Solutions to Break Up with Stress for Good
Picture of man who is distressed
Leaving stress behind is an important step in heart health, along with eating a healthy diet, exercising and not smoking tobacco. UT Extension suggests following the American Heart Association's behavior guidelines for keeping long term stress low. Photo by Ben White on Unsplash.​

KNOXVILLE, Tenn. – Valentine’s Day may have passed but it’s always a good time to talk about keeping your heart healthy. For most, a great way to increase heart health is to decrease stress. Soghra Jarvandi, from University of Tennessee Extension, has several ideas for how to break up with stress for good.

“Heart disease is the leading cause of death in the United States, with more than 600,000 deaths per year,” says Jarvandi, UT Extension community health professor. “When we talk about heart health, we usually think about eating healthy, being more physically active and not smoking tobacco. But engaging in healthy behaviors may be difficult when people are under stress. So how do we get rid of stress?”

Everyone faces stressors in life, from their daily commute in traffic to job issues, and sometimes even major life events like the death of someone close to you, a big move or possibly a health crisis. “Stress can help you function better in some situations, but long-term stress can impair your health in a big way,” says Jarvandi.

Jarvandi suggests following the American Heart Association’s steps for heart healthy behaviors by managing stress:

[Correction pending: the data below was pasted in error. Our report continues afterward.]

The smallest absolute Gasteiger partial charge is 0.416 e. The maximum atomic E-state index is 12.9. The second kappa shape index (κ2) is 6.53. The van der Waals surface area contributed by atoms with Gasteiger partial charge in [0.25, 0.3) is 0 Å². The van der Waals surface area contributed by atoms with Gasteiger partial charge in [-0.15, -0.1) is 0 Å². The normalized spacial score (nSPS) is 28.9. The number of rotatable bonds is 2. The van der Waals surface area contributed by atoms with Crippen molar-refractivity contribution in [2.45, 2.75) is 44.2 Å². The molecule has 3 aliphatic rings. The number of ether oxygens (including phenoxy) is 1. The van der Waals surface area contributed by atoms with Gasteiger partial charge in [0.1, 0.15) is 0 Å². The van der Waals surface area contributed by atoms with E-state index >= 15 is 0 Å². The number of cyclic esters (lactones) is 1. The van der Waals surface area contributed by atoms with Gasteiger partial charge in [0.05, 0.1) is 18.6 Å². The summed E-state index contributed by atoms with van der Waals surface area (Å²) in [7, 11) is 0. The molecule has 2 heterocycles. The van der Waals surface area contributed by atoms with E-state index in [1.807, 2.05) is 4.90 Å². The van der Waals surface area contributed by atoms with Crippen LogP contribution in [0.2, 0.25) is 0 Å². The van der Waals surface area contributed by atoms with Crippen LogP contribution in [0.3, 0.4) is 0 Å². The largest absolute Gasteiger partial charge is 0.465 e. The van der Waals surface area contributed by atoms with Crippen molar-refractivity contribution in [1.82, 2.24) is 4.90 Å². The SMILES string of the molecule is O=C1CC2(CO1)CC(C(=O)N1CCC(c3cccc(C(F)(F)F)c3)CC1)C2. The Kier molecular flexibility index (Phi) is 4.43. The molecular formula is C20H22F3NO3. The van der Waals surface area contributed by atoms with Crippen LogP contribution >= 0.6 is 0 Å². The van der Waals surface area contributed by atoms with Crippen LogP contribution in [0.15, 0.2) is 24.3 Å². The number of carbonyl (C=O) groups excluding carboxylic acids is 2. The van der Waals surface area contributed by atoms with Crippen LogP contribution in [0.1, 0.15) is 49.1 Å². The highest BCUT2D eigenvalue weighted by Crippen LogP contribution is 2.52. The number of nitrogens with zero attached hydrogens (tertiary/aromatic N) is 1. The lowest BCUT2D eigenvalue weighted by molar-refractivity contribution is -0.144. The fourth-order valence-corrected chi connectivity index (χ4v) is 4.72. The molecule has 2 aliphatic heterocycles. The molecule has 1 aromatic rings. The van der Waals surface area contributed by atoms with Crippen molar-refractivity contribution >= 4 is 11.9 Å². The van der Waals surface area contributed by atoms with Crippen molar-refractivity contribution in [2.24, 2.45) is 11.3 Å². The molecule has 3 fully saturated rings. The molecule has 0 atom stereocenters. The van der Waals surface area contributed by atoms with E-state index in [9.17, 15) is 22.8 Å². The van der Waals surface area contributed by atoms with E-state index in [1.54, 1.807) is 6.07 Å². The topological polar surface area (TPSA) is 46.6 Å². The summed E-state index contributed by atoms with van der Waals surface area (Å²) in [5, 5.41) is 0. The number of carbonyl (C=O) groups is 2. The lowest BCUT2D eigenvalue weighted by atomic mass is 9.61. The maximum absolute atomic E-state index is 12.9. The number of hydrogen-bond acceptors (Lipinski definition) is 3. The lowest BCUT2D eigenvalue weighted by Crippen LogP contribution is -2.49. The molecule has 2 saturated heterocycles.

- Positive thinking – Practice positive self-talk regularly. For example, say to yourself “I can do this” when facing tough situations. Replace negative thoughts with positive ones as much as possible.

- Stress-busting activities – Keep activities that make you happy in your daily and weekly plans. You may enjoy reading a book, listening to music, walking in nature, meditating or meeting a friend. Make sure these activities are part of your routine.

- Emergency stress-stopper – If you’re in a particularly stressful situation, have an activity that will help your body deal with the stress response. Go for a walk, do some physical activity, count to 10 or take a few deep breaths before responding to the stressor. Always take action to resolve stress.

More resources for stress management are available from the American Heart Association and the National Institute of Mental Health. If you feel overwhelmed, consult with your healthcare provider.

For additional help and programs specifically about healthy choices including stress management, contact the family and consumer sciences agent at your local county Extension office. You can also visit the UT Extension Family and Consumer Sciences website at

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Soghra Jarvandi, assistant professor, UT Extension Family and Consumer Sciences, 865-974-7328,​